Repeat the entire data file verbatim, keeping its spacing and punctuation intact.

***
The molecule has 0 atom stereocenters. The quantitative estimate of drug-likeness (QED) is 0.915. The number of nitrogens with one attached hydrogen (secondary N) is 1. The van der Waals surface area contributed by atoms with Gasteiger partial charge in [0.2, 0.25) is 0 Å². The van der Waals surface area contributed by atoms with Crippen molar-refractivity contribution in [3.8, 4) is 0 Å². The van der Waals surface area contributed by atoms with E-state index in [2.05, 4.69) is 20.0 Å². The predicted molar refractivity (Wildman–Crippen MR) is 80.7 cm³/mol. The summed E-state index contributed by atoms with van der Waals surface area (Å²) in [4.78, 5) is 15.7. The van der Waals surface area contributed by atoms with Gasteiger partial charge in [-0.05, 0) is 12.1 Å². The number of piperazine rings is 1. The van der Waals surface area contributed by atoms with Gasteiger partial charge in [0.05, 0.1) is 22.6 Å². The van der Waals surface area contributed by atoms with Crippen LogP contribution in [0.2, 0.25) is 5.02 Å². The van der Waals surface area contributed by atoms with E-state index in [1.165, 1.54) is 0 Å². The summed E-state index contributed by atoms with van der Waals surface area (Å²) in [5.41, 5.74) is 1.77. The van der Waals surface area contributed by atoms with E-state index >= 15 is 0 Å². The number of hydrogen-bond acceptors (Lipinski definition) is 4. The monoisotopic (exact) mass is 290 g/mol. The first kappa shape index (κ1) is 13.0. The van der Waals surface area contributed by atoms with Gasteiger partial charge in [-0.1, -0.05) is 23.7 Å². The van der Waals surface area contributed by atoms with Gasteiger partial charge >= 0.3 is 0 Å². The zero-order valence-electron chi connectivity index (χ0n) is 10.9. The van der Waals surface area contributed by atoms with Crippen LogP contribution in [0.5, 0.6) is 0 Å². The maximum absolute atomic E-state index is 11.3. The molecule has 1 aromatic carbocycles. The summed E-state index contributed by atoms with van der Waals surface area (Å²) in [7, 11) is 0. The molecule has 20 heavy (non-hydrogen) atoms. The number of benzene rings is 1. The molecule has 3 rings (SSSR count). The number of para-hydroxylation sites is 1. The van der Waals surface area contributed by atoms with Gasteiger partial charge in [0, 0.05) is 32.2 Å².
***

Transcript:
The molecule has 0 atom stereocenters. The quantitative estimate of drug-likeness (QED) is 0.915. The number of nitrogens with one attached hydrogen (secondary N) is 1. The van der Waals surface area contributed by atoms with Gasteiger partial charge in [0.2, 0.25) is 0 Å². The van der Waals surface area contributed by atoms with Crippen molar-refractivity contribution in [3.8, 4) is 0 Å². The van der Waals surface area contributed by atoms with E-state index in [2.05, 4.69) is 20.0 Å². The predicted molar refractivity (Wildman–Crippen MR) is 80.7 cm³/mol. The summed E-state index contributed by atoms with van der Waals surface area (Å²) in [4.78, 5) is 15.7. The van der Waals surface area contributed by atoms with Gasteiger partial charge in [-0.05, 0) is 12.1 Å². The number of piperazine rings is 1. The van der Waals surface area contributed by atoms with Gasteiger partial charge in [0.05, 0.1) is 22.6 Å². The van der Waals surface area contributed by atoms with Crippen LogP contribution in [0.2, 0.25) is 5.02 Å². The van der Waals surface area contributed by atoms with E-state index in [1.165, 1.54) is 0 Å². The summed E-state index contributed by atoms with van der Waals surface area (Å²) in [5.41, 5.74) is 1.77. The van der Waals surface area contributed by atoms with E-state index >= 15 is 0 Å². The number of hydrogen-bond acceptors (Lipinski definition) is 4. The monoisotopic (exact) mass is 290 g/mol. The first kappa shape index (κ1) is 13.0. The van der Waals surface area contributed by atoms with Gasteiger partial charge in [-0.1, -0.05) is 23.7 Å². The van der Waals surface area contributed by atoms with Gasteiger partial charge >= 0.3 is 0 Å². The zero-order valence-electron chi connectivity index (χ0n) is 10.9. The van der Waals surface area contributed by atoms with Crippen LogP contribution in [0.5, 0.6) is 0 Å². The maximum absolute atomic E-state index is 11.3. The molecule has 1 aromatic carbocycles. The summed E-state index contributed by atoms with van der Waals surface area (Å²) in [7, 11) is 0. The molecule has 20 heavy (non-hydrogen) atoms. The number of benzene rings is 1. The molecule has 3 rings (SSSR count). The number of para-hydroxylation sites is 1. The van der Waals surface area contributed by atoms with Gasteiger partial charge in [0, 0.05) is 32.2 Å².